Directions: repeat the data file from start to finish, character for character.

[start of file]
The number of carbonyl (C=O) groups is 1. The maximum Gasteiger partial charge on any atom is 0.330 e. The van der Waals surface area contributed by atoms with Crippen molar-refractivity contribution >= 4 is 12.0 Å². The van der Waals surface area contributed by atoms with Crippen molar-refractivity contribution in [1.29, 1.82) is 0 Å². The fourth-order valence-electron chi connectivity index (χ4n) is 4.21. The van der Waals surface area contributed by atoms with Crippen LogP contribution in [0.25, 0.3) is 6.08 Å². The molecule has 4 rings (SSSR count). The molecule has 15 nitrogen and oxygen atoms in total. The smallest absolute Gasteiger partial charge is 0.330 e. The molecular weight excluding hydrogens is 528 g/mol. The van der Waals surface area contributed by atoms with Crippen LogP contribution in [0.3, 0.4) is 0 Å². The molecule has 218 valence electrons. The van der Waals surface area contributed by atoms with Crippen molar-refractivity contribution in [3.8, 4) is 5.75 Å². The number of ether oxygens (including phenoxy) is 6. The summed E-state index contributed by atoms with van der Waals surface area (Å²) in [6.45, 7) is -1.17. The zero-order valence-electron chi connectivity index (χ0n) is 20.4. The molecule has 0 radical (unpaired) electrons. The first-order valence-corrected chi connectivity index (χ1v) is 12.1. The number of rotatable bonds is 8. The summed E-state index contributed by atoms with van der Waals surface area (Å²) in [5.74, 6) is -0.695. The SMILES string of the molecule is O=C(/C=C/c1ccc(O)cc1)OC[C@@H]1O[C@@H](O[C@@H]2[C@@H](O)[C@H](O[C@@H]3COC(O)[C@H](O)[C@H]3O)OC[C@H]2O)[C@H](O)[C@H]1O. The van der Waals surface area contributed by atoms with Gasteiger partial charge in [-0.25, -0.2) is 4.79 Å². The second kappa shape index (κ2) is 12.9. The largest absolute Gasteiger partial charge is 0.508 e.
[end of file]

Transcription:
The number of carbonyl (C=O) groups is 1. The maximum Gasteiger partial charge on any atom is 0.330 e. The van der Waals surface area contributed by atoms with Crippen molar-refractivity contribution >= 4 is 12.0 Å². The van der Waals surface area contributed by atoms with Crippen molar-refractivity contribution in [1.29, 1.82) is 0 Å². The fourth-order valence-electron chi connectivity index (χ4n) is 4.21. The van der Waals surface area contributed by atoms with Crippen LogP contribution in [0.25, 0.3) is 6.08 Å². The molecule has 4 rings (SSSR count). The molecule has 15 nitrogen and oxygen atoms in total. The smallest absolute Gasteiger partial charge is 0.330 e. The molecular weight excluding hydrogens is 528 g/mol. The van der Waals surface area contributed by atoms with Crippen LogP contribution in [0.3, 0.4) is 0 Å². The molecule has 218 valence electrons. The van der Waals surface area contributed by atoms with Crippen molar-refractivity contribution in [3.8, 4) is 5.75 Å². The number of ether oxygens (including phenoxy) is 6. The summed E-state index contributed by atoms with van der Waals surface area (Å²) in [6.45, 7) is -1.17. The zero-order valence-electron chi connectivity index (χ0n) is 20.4. The molecule has 0 radical (unpaired) electrons. The first-order valence-corrected chi connectivity index (χ1v) is 12.1. The number of rotatable bonds is 8. The summed E-state index contributed by atoms with van der Waals surface area (Å²) in [5.74, 6) is -0.695. The SMILES string of the molecule is O=C(/C=C/c1ccc(O)cc1)OC[C@@H]1O[C@@H](O[C@@H]2[C@@H](O)[C@H](O[C@@H]3COC(O)[C@H](O)[C@H]3O)OC[C@H]2O)[C@H](O)[C@H]1O. The van der Waals surface area contributed by atoms with Gasteiger partial charge in [-0.25, -0.2) is 4.79 Å². The second kappa shape index (κ2) is 12.9. The largest absolute Gasteiger partial charge is 0.508 e.